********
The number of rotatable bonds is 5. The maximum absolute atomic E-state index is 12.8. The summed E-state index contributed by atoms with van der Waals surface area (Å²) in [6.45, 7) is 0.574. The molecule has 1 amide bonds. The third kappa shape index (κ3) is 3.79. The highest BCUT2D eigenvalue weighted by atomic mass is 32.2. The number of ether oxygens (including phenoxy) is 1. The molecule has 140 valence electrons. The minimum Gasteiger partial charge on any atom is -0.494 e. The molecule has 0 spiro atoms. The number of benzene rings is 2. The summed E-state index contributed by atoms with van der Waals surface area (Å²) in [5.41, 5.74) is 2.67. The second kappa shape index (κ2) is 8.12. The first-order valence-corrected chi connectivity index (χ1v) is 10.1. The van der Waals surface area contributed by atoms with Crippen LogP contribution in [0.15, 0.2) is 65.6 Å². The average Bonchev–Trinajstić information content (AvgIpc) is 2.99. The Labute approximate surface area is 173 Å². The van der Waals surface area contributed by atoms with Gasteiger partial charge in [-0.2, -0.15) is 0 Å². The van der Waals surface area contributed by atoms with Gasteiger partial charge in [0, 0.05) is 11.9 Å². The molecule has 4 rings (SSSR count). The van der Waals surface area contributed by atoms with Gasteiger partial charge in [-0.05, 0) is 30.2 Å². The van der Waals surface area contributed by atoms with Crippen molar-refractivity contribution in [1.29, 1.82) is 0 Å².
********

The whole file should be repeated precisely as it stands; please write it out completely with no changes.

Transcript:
The number of rotatable bonds is 5. The maximum absolute atomic E-state index is 12.8. The summed E-state index contributed by atoms with van der Waals surface area (Å²) in [6.45, 7) is 0.574. The molecule has 1 amide bonds. The third kappa shape index (κ3) is 3.79. The highest BCUT2D eigenvalue weighted by atomic mass is 32.2. The number of ether oxygens (including phenoxy) is 1. The molecule has 140 valence electrons. The minimum Gasteiger partial charge on any atom is -0.494 e. The molecule has 0 spiro atoms. The number of benzene rings is 2. The summed E-state index contributed by atoms with van der Waals surface area (Å²) in [5.41, 5.74) is 2.67. The second kappa shape index (κ2) is 8.12. The first-order valence-corrected chi connectivity index (χ1v) is 10.1. The van der Waals surface area contributed by atoms with Crippen LogP contribution in [0.15, 0.2) is 65.6 Å². The average Bonchev–Trinajstić information content (AvgIpc) is 2.99. The Labute approximate surface area is 173 Å². The van der Waals surface area contributed by atoms with Gasteiger partial charge in [-0.2, -0.15) is 0 Å². The van der Waals surface area contributed by atoms with Gasteiger partial charge in [0, 0.05) is 11.9 Å². The molecule has 4 rings (SSSR count). The van der Waals surface area contributed by atoms with Gasteiger partial charge in [-0.05, 0) is 30.2 Å². The van der Waals surface area contributed by atoms with Crippen molar-refractivity contribution in [1.29, 1.82) is 0 Å².